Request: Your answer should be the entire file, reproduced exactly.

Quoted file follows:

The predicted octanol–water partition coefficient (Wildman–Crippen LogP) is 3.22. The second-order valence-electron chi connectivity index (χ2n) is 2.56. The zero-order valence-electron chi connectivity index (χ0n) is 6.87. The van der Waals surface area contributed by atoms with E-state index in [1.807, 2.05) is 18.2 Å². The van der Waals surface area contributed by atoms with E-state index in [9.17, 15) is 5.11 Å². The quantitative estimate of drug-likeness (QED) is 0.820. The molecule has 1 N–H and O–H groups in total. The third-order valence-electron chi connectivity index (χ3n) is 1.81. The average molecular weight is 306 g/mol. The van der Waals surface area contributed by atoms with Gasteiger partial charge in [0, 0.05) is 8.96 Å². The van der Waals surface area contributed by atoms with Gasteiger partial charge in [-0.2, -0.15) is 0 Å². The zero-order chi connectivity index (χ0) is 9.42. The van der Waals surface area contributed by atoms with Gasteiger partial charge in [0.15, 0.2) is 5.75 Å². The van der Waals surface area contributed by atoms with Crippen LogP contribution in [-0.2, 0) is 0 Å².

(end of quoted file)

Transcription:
The predicted octanol–water partition coefficient (Wildman–Crippen LogP) is 3.22. The second-order valence-electron chi connectivity index (χ2n) is 2.56. The zero-order valence-electron chi connectivity index (χ0n) is 6.87. The van der Waals surface area contributed by atoms with E-state index in [1.807, 2.05) is 18.2 Å². The van der Waals surface area contributed by atoms with E-state index in [9.17, 15) is 5.11 Å². The quantitative estimate of drug-likeness (QED) is 0.820. The molecule has 1 N–H and O–H groups in total. The third-order valence-electron chi connectivity index (χ3n) is 1.81. The average molecular weight is 306 g/mol. The van der Waals surface area contributed by atoms with Gasteiger partial charge in [0, 0.05) is 8.96 Å². The van der Waals surface area contributed by atoms with Gasteiger partial charge in [-0.2, -0.15) is 0 Å². The zero-order chi connectivity index (χ0) is 9.42. The van der Waals surface area contributed by atoms with Gasteiger partial charge in [0.15, 0.2) is 5.75 Å². The van der Waals surface area contributed by atoms with Crippen LogP contribution in [-0.2, 0) is 0 Å².